Not only would you need software for OBD I but a connector as well that
will work with that software and you laptop. The connectors vary greatly
before the OBDII standard. Where did you get your laptop
I bought the software and connector with cable for OBD II from
Autoenginuity.com, found it on Ebay. It's pretty cool, you can even
download software from their site to give you 1/4 time and speed as well as
0-60 which also calculates your horsepower. It also connects to all cars
since 1996, GM, Ford, Chrysler, as well as Asian and European. I have tried
it on Ford and GM only so far. My 94 Bonneville SSEi had a 16 pin
connector, which I have, but the software I need to communicate must be
different, I did try to connect but it will not recognize the OBD I system.
Ok be carefull hooking that stuff up like that or you might fry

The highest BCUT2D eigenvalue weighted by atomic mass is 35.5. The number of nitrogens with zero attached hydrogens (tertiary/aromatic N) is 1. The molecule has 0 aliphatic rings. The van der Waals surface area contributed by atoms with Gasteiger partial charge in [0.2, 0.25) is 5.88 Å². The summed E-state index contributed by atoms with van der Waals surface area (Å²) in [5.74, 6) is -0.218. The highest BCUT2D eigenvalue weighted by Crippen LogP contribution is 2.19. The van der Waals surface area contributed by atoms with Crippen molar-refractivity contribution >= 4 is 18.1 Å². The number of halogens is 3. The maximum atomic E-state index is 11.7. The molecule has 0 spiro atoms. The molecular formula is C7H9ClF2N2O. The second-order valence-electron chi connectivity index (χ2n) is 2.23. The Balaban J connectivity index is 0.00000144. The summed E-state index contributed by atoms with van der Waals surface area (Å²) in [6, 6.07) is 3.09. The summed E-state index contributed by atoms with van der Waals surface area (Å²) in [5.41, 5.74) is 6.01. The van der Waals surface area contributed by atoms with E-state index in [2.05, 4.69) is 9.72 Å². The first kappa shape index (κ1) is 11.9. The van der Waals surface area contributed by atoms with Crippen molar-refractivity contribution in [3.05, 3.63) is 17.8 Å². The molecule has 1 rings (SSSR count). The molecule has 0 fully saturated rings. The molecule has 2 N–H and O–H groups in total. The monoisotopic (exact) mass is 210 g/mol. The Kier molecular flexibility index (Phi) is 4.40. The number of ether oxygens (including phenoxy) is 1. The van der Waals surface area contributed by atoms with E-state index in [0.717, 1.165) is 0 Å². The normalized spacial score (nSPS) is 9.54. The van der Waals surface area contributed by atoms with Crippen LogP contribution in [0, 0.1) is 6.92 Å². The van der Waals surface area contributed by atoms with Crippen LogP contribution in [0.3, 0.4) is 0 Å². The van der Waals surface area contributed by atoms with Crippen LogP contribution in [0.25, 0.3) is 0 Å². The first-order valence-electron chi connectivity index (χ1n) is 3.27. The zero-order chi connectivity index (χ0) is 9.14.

something. The autoenginuity software was only designed for their obd II
connector for the most part. There is nothing in common with OBD I or II
that will allow you to see anything.
This hookup you got, I would find out who made it and if they make
software for it. If its a hookup for a scan tool and not a pc I wouldnt
go using it. There are obd forums on the web. If I were you I would use
a google search and/or yahoo groups to try and find help on those. There
are also obd I hookups and software for laptops but they're pricey.
Actually 94-95 are real strange years for OBD1 and OBD2 GM actually used
something called OBD1.5 on some vehicles, it has an OBD2 style connector
and some OBD2 sensors, BUT it also uses OBD1 stuff and talks using parts
of both systems. Makes them VERY interesting to use a scan tool on.
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